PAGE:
Heavy machinery imports plummet

JUST launched on Friday, the Skelton Sherborne Shipping Index for June has revealed startling falls across the board in heavy machinery imports, squashing talk of a “green shoots” recovery.
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Greg Rowan, senior inspector of mines, Queensland Government Natural
Resources & Mines

Blair Price

Using data from the Australian Bureau of Statistics and Australia’s dominant heavy equipment importer, Skelton Sherborne, the index covers the amount of new and used heavy machinery imports from July 2008 to June 2009.

 

The crunch delivered by the global financial crisis in September is clearly shown, with a peak of 6105 heavy machines imported in August dropping off 90% to a mere 623 imports in June, which was actually up 21 machines from May.

 

In terms of investment dollars, the August peak imports were worth a total of $A368 million, while June’s imports were worth $105 million, a fall of 71%.

 

Looking at imports of specific equipment types over the August to June period, tracked cranes dived 97% to two units, mining and construction dump trucks sank 91% to 12 units and excavators/draglines weighing more than 12 tonnes fell 91% to 12 units.

 

The best performer, bulldozers, still had a fall of 29% from the August peak to 44 units in June 2009.

 

Despite the infrastructure development talk from federal and state governments, imports of roadmaking/paving and public works equipment fell 91% from the August peak to June 2009, and graders – a key road-building machine – dropped 89%.

 

Skelton Sherborne director Brad Skelton told ILN he found it curious roadmaking and paving heavy equipment imports had fallen so strongly.

 

“That is the sector the federal government has been pouring money into – building more roads and infrastructure.

 

“I am not an economist but my layman’s logic would be that that should increase.

 

“If the stimulus is working, you would think that would be increasing. But it’s down close enough to 100 per cent.”

 

Despite the small pick-up of 21 machinery imports from May, Skelton said this certainly was not a large enough increase to declare the downturn has bottomed.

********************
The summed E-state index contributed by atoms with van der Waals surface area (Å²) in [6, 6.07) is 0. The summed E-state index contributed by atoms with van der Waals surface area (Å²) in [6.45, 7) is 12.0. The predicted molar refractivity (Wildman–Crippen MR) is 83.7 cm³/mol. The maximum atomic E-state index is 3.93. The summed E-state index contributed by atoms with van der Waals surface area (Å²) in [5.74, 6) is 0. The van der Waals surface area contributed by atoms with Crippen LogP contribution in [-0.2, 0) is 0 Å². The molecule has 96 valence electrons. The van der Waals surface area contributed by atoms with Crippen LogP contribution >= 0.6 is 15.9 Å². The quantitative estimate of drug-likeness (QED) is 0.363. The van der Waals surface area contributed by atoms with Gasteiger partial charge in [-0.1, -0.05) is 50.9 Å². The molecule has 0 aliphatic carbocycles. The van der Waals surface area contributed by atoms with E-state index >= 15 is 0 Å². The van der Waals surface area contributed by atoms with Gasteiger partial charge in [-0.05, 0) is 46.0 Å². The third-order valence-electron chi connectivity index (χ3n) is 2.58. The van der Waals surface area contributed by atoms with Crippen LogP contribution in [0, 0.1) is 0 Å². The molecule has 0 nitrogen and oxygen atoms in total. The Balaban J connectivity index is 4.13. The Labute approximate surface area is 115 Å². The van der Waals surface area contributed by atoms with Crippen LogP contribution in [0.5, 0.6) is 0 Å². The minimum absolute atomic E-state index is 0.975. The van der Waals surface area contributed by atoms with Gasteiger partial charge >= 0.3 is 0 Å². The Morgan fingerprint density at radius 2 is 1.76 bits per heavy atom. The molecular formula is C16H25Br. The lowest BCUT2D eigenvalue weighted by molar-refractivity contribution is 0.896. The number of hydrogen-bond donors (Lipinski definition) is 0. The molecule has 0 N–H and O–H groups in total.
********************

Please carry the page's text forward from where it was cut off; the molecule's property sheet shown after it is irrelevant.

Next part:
“I think a recovery will only come when banks and financial institutions are lending to the industry,” he said.

 

Skelton receives daily feedback and comments that ultimate contractors or end users at the small and medium-sized enterprise level are struggling to get finance.

 

Commenting on the drop in demand for imported heavy machinery, Skelton said his company was generally seeing a lot more equipment parked and idled, while dealers had been trying to sell down their inventories.

 

Turning to demand for second-hand equipment, Skelton said his perception was that the used market had pretty much fallen in line with new machinery.

 

The index itself has received positive feedback, with Skelton taking non-stop calls since Friday from people in the equipment business who are pleased to know what the actual import figures are.

 

“We’re in a unique position to comment on this because a vast majority of the market uses my company, we are one of the biggest in the market in Australia,” Skelton said.

 

He said there had also been an increase in the number of enquiries and quoting activity.

 

“My feeling is that we might start to see a small amount of growth in these numbers in the coming months.

 

“But I am not willing to declare that we have seen the bottom.”

 

For longwall equipment, Skelton said this probably fell into one of the “other” equipment categories and he planned to dig through the figures to update ILN.

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